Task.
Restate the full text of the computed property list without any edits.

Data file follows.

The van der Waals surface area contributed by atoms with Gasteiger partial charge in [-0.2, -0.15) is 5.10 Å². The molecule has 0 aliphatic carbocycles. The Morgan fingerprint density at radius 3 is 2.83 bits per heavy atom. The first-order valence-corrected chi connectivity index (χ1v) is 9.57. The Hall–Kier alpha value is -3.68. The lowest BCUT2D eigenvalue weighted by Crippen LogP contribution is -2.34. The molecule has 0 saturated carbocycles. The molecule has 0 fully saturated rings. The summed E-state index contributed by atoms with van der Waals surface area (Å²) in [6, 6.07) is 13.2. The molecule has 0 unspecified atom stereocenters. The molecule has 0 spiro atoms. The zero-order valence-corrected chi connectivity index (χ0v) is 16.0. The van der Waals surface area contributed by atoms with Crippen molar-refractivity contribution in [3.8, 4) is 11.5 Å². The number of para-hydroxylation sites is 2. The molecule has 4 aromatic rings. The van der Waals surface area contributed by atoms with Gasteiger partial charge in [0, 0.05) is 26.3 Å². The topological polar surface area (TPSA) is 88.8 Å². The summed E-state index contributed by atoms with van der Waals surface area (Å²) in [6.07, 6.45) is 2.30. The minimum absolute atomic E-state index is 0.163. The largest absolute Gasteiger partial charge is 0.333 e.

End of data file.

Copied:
The van der Waals surface area contributed by atoms with Gasteiger partial charge in [-0.2, -0.15) is 5.10 Å². The molecule has 0 aliphatic carbocycles. The Morgan fingerprint density at radius 3 is 2.83 bits per heavy atom. The first-order valence-corrected chi connectivity index (χ1v) is 9.57. The Hall–Kier alpha value is -3.68. The lowest BCUT2D eigenvalue weighted by Crippen LogP contribution is -2.34. The molecule has 0 saturated carbocycles. The molecule has 0 fully saturated rings. The summed E-state index contributed by atoms with van der Waals surface area (Å²) in [6, 6.07) is 13.2. The molecule has 0 unspecified atom stereocenters. The molecule has 0 spiro atoms. The zero-order valence-corrected chi connectivity index (χ0v) is 16.0. The van der Waals surface area contributed by atoms with Crippen molar-refractivity contribution in [3.8, 4) is 11.5 Å². The number of para-hydroxylation sites is 2. The molecule has 4 aromatic rings. The van der Waals surface area contributed by atoms with Gasteiger partial charge in [0, 0.05) is 26.3 Å². The topological polar surface area (TPSA) is 88.8 Å². The summed E-state index contributed by atoms with van der Waals surface area (Å²) in [6.07, 6.45) is 2.30. The minimum absolute atomic E-state index is 0.163. The largest absolute Gasteiger partial charge is 0.333 e.